Arriving in London

London has five major airports - Heathrow, Gatwick, Stansted, Luton and London City airport. Most airports in London (even Heathrow) are quite a distance from the centre of the city. Taxis from London airports are quite expensive, however you can organise an airport transfer from one of our sister websites, which will be much cheaper. There are also bus and train services from each airport but subject to availability. Upon your arrival in the United Kingdom, you will have to pass through customs. Visitors, which are not member of the EU or Commonwealth will need a Visa.

London Tourist Attractions

London is one of the great tourist destinations of the world, and there is an unlimited supply of things to see and do. One could live here for years and not see it all, but here is a partial list of suggestions of the main attractions worth your time.

Banqueting House
Designed and built in 1622 by the renowned architect Inigo Jones as part of the Whitehall Palace, the Hall is the only part that survived the fire in 1698. It boasts magnificent ceilings painted by Rubens and is usually open to the public, except when in use for a state banquet or concert. (Westminster)

Bluewater shopping centre occupies 240 exciting acres, with over 320 shops and restaurants plus a 12 screen multiplex cinema, three unique leisure villages and breathtaking civic architecture. Bluewater could not be easier to get to, being the hub of an extensive transport network, and offering 13 000 free parking spaces. There is always something special happening at Bluewater - find out for yourself what the ultimate shopping experience is like.

British Museum

London visiting-england.comIt is perhaps the greatest museum in the world and the entry is even free (donation is requested). They have a huge collection of ancient artefacts including a spectacular Egyptian section and the famous and controversial Elgin Marbles – the collection of friezes and statues from the Parthenon in Greece. There is also a book shop, children’s gift shop and general gift shop. On December, 6th 2000 her Majesty The Queen conducted the opening of the spectacular Great Court, which is a 100 million pound project in the centre of the Museum building. (Holborn)

Brixton Market

On weekends the well named Electric Avenue comes alive with a Caribbean atmosphere and masses of fresh fruit, exotic vegetables, music, food and flowers. (Brixton)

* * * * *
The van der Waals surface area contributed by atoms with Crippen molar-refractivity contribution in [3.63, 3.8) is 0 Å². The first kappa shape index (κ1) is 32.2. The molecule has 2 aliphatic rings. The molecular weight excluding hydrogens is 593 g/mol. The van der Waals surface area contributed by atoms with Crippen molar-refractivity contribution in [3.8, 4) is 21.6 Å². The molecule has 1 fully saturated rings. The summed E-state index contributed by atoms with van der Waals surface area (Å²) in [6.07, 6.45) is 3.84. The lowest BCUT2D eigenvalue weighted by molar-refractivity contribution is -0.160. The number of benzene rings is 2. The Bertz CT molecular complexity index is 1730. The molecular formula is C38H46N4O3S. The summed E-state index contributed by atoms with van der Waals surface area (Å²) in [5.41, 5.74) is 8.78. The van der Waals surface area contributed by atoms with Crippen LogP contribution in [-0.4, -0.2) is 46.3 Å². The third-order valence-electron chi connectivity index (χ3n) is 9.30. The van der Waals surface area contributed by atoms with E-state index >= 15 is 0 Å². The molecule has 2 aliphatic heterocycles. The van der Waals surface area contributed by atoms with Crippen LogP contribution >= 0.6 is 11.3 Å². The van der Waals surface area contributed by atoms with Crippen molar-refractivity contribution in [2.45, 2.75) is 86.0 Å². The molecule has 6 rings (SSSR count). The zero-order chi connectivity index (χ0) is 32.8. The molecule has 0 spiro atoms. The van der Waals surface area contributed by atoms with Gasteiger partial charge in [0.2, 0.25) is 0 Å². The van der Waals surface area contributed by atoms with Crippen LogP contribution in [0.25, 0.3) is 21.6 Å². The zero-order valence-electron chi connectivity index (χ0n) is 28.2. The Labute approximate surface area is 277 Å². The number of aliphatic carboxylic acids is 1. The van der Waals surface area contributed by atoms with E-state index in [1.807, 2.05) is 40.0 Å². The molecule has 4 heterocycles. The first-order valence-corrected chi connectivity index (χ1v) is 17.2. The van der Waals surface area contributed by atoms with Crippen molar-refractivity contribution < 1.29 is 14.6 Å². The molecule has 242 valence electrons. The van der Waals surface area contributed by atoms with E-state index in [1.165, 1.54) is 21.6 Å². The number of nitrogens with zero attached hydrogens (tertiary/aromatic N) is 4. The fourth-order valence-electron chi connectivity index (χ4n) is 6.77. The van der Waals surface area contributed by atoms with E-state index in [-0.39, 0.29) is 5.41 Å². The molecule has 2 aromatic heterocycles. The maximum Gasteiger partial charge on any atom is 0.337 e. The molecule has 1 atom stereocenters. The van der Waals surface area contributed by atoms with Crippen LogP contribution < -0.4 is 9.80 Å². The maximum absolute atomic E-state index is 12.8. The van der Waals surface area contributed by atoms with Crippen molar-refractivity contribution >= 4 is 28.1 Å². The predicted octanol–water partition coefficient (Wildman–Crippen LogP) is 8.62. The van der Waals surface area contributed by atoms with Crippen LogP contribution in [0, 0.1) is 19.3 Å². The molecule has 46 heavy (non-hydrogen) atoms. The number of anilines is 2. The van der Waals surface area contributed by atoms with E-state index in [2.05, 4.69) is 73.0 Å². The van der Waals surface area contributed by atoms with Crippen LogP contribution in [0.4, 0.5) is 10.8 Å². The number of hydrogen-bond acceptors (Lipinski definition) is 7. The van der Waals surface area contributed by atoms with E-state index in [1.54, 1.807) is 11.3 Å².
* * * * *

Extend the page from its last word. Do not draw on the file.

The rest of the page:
Buckingham Palace

Besides being the official London residence of The Queen, Buckingham Palace is also the busy administrative headquarters of the monarchy and has probably the most famous and easily recognisable façade of any building in the world.London Visitors are allowed access by an organised tour to some areas of the Palace.
The famous Changing of the Guard ceremony takes place in the forecourt of Buckingham Palace at 11.30 every day in summer, every other day in winter, and lasts about 45 minutes.

Camden market
This is the biggest of London’s markets with a seemingly endless array of shoes, clothes, antiques, second-hand and retro clothing, bootlegs and more. You should definitely visit it. (Camden Town)

China town
It is also known as Tong Yan Kai. You will love the food and atmosphere! (Leicester Square)

Covent Garden
What used to be a fruit and vegetable market has been transformed into a charming shopping centre with lots of different boutiques, shops and restaurants, as well as street performers, theatres and the piazza. (Covent Garden)

Downing Street
Home of the Prime Minister at Number 10. Since the end of the street was fenced off in the 1980’s there has been no direct public access. (Charing Cross)

Globe Theatre
It is a recreation of the London theatre which was built in the seventeenth century. There are regular performances from May to September and the audience can experience Elizabethan theatre in an authentic setting. The exhibition tells the story of the rebuilding of Shakespeare's Globe Theatre. (London Bridge)

Here is the home of the Royal Observatory, lovely gardens, a vibrant weekend arts, craft and antiques market and the centre of Greenwich Mean Time. Also built here was the ship Cutty Sark accomplished in 1869, a maritime historical wonder. River cruises leave from Westminster Pier every half-hour from 10am to 4pm. (Westminster)